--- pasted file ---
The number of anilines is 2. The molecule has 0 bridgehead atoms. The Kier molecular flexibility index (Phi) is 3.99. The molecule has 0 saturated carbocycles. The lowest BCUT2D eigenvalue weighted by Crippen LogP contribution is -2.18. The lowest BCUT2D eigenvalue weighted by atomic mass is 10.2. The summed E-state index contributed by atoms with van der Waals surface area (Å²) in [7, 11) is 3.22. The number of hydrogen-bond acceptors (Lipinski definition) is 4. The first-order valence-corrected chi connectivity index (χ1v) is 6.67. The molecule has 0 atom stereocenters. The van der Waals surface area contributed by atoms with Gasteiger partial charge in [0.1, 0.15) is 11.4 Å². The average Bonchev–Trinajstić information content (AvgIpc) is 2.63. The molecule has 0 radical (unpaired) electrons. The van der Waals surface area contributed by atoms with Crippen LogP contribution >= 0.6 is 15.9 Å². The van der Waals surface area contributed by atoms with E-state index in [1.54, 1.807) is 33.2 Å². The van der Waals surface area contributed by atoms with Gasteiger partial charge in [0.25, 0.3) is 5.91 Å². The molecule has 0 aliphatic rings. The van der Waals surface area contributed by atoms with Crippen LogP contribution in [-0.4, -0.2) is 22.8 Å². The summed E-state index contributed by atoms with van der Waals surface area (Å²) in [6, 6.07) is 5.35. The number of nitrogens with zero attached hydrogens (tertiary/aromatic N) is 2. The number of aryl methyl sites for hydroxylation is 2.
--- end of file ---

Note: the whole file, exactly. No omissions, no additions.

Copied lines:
The number of anilines is 2. The molecule has 0 bridgehead atoms. The Kier molecular flexibility index (Phi) is 3.99. The molecule has 0 saturated carbocycles. The lowest BCUT2D eigenvalue weighted by Crippen LogP contribution is -2.18. The lowest BCUT2D eigenvalue weighted by atomic mass is 10.2. The summed E-state index contributed by atoms with van der Waals surface area (Å²) in [7, 11) is 3.22. The number of hydrogen-bond acceptors (Lipinski definition) is 4. The first-order valence-corrected chi connectivity index (χ1v) is 6.67. The molecule has 0 atom stereocenters. The van der Waals surface area contributed by atoms with Gasteiger partial charge in [0.1, 0.15) is 11.4 Å². The average Bonchev–Trinajstić information content (AvgIpc) is 2.63. The molecule has 0 radical (unpaired) electrons. The van der Waals surface area contributed by atoms with Crippen LogP contribution >= 0.6 is 15.9 Å². The van der Waals surface area contributed by atoms with E-state index in [1.54, 1.807) is 33.2 Å². The van der Waals surface area contributed by atoms with Gasteiger partial charge in [0.25, 0.3) is 5.91 Å². The molecule has 0 aliphatic rings. The van der Waals surface area contributed by atoms with Crippen LogP contribution in [-0.4, -0.2) is 22.8 Å². The summed E-state index contributed by atoms with van der Waals surface area (Å²) in [6, 6.07) is 5.35. The number of nitrogens with zero attached hydrogens (tertiary/aromatic N) is 2. The number of aryl methyl sites for hydroxylation is 2.